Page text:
Represent 27% of all professionals, but only 14% of all executives
For Asian women, c-suite representation is even less prevalent. A study focusing on the tech industry found that only 1 in 285 Asian female professionals are executives; in contrast, one in 87 white male professionals are executives.
Over the past 10 years, panelists said they’d observed a tech industry trend toward increased inclusiveness in the c-suite. More leaders are acknowledging the lack of leadership diversity and have changed their processes to address systemic exclusion. Still, AAPI underrepresentation is ever-present and requires sustained top-down support to combat.
Cultural upbringing can work against career success for AAPI professionals
In U.S. workplaces, values like assertiveness, and having a commanding presence and an extroverted personality are valued when it comes to leadership potential. However, Asian cultural expectations for workplace conduct are often at odds with what’s considered appropriate, or even expected, for Western career success. For example, the speakers shared expectations from their Asian American parents:
“Be quiet and don’t state your opinions.”
“Don’t pursue leadership positions; being in charge causes undue stress and makes you culpable for poor decisions.”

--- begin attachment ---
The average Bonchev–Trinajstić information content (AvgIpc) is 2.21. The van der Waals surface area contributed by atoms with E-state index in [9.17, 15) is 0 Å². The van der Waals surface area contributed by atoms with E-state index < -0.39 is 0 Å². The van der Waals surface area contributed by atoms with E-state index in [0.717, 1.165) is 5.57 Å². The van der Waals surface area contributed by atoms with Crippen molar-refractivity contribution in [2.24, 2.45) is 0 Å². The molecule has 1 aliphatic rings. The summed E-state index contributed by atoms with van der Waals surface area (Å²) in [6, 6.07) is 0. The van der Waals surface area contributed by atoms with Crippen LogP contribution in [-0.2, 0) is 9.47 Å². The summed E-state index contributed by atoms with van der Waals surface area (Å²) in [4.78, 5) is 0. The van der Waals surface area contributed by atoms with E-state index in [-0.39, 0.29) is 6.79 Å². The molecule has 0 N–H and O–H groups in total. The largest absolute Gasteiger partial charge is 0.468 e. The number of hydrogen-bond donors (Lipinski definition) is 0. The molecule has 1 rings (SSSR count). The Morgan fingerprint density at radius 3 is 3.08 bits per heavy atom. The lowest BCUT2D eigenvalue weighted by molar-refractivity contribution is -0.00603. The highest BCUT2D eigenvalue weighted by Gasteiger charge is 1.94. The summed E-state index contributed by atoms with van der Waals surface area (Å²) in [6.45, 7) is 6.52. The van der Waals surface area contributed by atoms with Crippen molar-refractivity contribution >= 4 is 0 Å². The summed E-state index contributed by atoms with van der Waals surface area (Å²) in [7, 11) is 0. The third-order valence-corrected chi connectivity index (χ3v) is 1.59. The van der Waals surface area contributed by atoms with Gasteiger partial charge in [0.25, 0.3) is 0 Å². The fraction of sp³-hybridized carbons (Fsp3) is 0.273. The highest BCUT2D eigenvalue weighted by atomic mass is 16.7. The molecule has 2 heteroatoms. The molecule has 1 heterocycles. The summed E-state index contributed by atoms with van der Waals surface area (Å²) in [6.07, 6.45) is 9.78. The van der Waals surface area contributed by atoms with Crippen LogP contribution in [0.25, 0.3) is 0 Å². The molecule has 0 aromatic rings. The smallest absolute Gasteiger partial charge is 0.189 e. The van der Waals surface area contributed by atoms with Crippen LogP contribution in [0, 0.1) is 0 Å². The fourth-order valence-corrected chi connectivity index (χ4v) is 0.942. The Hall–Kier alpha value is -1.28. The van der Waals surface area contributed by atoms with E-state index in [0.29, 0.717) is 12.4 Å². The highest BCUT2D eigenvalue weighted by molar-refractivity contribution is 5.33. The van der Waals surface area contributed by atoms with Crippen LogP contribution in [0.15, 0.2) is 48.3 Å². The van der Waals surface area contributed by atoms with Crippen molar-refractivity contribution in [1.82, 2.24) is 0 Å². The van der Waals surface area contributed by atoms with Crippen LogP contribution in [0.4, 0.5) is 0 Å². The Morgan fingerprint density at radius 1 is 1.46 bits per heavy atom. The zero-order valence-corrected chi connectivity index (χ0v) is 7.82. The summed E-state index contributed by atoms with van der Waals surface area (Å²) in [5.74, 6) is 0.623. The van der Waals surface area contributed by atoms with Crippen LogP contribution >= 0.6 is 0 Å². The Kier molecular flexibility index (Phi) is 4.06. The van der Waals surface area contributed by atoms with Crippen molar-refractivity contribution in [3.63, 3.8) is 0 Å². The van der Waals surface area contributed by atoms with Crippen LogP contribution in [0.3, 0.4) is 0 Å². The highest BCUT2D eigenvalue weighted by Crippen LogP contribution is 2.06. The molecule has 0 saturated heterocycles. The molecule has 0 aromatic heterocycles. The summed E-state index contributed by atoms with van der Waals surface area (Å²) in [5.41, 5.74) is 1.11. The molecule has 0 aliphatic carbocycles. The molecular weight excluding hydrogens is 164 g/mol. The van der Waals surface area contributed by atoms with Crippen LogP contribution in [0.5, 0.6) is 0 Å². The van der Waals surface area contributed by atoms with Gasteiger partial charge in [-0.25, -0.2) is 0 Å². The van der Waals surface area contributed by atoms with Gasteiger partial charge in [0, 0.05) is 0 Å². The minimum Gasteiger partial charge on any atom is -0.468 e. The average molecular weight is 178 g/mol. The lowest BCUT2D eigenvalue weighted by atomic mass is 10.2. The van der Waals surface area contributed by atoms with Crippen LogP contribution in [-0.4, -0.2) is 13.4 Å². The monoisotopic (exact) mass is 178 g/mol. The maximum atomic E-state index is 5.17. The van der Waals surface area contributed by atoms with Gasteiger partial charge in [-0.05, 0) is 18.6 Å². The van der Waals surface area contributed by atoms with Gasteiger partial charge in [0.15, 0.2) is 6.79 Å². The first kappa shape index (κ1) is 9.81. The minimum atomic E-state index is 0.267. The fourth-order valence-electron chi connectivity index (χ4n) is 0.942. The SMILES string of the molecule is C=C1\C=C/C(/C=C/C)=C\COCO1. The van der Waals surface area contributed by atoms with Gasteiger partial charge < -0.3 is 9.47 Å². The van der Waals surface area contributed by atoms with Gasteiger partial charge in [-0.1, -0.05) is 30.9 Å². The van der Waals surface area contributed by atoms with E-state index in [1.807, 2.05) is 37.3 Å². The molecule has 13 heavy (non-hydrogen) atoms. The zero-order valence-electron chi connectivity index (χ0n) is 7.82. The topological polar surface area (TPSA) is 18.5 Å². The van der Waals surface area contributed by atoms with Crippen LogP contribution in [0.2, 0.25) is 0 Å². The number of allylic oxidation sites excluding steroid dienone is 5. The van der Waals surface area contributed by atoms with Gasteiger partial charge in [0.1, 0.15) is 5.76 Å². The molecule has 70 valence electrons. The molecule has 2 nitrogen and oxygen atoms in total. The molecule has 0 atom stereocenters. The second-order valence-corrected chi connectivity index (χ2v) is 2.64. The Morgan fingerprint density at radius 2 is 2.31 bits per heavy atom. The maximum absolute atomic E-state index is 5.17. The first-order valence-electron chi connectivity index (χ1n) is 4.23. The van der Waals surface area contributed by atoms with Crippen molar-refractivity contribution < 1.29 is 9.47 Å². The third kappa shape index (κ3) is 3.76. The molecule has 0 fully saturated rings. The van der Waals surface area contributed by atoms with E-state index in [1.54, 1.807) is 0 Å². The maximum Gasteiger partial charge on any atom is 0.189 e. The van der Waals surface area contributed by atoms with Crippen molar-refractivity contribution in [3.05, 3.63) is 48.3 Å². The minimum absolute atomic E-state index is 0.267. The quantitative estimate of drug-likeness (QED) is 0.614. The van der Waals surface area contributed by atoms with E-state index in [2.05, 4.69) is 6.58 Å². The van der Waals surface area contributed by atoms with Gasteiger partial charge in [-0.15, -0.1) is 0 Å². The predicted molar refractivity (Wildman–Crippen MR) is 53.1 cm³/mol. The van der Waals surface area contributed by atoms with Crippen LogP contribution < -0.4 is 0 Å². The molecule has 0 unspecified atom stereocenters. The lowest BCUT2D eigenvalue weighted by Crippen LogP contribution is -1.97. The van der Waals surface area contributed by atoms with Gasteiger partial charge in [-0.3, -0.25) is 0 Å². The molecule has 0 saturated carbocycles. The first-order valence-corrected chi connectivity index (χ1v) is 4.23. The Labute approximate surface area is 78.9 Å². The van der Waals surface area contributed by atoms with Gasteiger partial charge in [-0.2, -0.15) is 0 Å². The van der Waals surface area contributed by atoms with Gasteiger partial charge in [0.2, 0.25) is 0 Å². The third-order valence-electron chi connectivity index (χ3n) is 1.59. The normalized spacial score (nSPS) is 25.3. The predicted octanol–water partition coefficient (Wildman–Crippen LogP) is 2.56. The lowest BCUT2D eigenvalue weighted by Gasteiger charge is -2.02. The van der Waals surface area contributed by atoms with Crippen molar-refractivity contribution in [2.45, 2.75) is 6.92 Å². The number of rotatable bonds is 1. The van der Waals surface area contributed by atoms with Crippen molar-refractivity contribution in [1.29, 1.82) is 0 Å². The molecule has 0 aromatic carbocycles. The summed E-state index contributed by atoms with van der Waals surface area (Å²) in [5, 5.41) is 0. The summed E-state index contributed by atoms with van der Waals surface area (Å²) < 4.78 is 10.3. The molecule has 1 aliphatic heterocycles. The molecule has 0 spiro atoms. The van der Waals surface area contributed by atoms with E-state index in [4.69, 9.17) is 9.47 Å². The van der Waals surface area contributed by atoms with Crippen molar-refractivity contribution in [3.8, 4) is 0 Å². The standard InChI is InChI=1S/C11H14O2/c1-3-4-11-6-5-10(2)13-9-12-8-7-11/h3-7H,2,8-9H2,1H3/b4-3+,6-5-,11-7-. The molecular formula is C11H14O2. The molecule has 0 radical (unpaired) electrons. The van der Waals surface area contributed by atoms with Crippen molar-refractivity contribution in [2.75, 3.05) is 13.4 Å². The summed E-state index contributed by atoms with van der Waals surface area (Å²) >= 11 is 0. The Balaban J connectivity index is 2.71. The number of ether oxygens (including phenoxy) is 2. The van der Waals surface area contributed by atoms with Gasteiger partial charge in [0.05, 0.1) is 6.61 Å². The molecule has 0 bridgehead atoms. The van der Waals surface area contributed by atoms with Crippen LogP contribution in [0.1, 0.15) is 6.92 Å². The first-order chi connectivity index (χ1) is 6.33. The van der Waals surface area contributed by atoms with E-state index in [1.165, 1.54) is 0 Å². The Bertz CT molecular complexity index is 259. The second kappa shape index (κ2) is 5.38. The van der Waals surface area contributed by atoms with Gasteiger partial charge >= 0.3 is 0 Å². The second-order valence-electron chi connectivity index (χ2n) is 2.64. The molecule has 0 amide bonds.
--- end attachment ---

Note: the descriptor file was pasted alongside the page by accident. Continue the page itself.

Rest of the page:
“It’s rude to ask for a promotion or raise.”
“There will be negative consequences for advocating for yourself, including being fired.”
“If you focus on doing your work, you’ll be recognized.”
“Be happy and grateful with where you are in your career.”
Your Asian colleagues may be devoting significant effort toward ignoring a hardwired cultural upbringing and combating preconceived notions. This can lead to Asian employees being seen as “doers not leaders,” Saurabh told us.
“Early in my career, I was so scared to talk because I had to make sure I sounded smart. I realized, if I’m thinking it, there’s probably someone else thinking it. So I just started talking and that was a really hard leap for me,” Grace explained. After taking that difficult leap, she discovered there’s value in validating other people’s talk tracks and perpetuating the circle of affirmation.
These types of cultural traits, like quietness and lack of self-promotion, can also be prohibitive in building a network, which is critical as you advance your career. Many leadership roles are filled through personal referrals rather than outside applicants.